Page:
Union, workers sounding alarm on long-term care
CUPE: Seniors are being short-changed staffing, hours of care
A “shameful” funding shortage of nursing home staff is leading to resident violence and compromised care, say front line workers and their union.
Nurses, personal support workers (PSWs), and the Canadian Union of Public Employees (CUPE) are calling for minimum funding for four hours of health care per resident daily — which means more hiring to provide that care. The current time is 3.1 says the union.
Jean Kirby, a 30-year nurse, explained that “Today, residents — who are really more like patients — are older and frailer and have complex medical conditions. They aren’t mobile and need more medical and personal care than ever before.”
The Wentworth Lodge registered practical nurse joined CUPE and others on Monday to unveil its paper, “Long-Term Care Understaffing Fewer Hands in Hamilton.”
It shows “a brewing crisis” in which residents in Hamilton’s 17 long-term care facilities are shortchanged 1,172 hours of health care each day compared to the Canadian average, meaning the city needs another 219 full-time health care workers.
St. Joseph’s Villa PSW Heather Neiser said without the province mandating a minimum care standard, homes just get “a lump sum of money” for funding that isn’t used to hire more front line workers. But “all of a sudden, there’s a new management position created.”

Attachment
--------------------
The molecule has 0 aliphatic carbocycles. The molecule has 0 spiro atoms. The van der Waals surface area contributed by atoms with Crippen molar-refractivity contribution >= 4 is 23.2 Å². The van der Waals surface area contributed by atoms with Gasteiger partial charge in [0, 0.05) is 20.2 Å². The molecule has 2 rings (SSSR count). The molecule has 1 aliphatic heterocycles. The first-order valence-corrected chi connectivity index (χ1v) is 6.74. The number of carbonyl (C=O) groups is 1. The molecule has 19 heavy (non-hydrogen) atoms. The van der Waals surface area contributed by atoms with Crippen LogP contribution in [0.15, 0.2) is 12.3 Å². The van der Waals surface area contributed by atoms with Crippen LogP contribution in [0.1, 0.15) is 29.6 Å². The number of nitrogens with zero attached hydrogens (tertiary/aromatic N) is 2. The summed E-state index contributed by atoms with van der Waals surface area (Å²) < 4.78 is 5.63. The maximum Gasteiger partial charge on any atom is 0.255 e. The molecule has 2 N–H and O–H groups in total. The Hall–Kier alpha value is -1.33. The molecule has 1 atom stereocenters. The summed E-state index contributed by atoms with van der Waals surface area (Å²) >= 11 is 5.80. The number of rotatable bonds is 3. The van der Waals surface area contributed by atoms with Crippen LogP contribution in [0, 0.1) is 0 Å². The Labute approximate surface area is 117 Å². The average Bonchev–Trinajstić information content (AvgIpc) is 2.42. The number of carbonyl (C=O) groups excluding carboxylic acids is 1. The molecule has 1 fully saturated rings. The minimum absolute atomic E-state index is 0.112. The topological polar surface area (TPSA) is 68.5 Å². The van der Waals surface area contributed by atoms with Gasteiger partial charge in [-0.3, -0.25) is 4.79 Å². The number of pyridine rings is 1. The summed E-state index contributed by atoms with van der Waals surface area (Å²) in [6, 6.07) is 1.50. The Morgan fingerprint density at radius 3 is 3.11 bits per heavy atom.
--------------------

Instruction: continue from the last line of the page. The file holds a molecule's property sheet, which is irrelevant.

Michael Hurley, president of CUPE’s Ontario Council of Hospital Unions, said the union paper draws attention “to the shameful understaffing and the impact it has.”
The recent violent beating of Villa resident James Acker by another resident, and Acker’s subsequent death, was unfortunately one of many such situations, he said.
The only thing to do to prevent such incidents — and ensure enough staff to intervene in an attack by someone with serious psychological issues — is to provide the same staffing levels as psychiatric facilities or hospitals with psych units, he said.
But Lorraine Purdon, director of the Family Councils of Ontario says “the issues are far greater and more complex than just trying to increase hours.”
People, from PSWs to doctors, don’t want to work in long-term care facilities, she says. Some homes have a very difficult time finding people to work there, she says, blaming resources.
“We need to figure out the best way to fund it (long-term care).”
Health Ministry spokesperson David Jansen pointed out the province has almost doubled its longterm care funding — to $4.14 billion this year from $2.1 billion in 2004.
Another $58 million (a two per cent increase) is for funding care for residents with complex care needs, plus another $10 million is being given to the behavioural supports program for those with Alzheimer’s and other cognitive issues, he said. He added that all care staff must receive annual training “in behaviour management, mental health issues, and abuse recognition and prevention.”
Hurley maintains, “We’re talking of getting to a point where there is sufficient staff to intervene.”
From left: Lorena Salve, PSW; Jean Kirby, RPN; Michael Hurley, president of CUPE’s Ontario Council of Hospital Unions.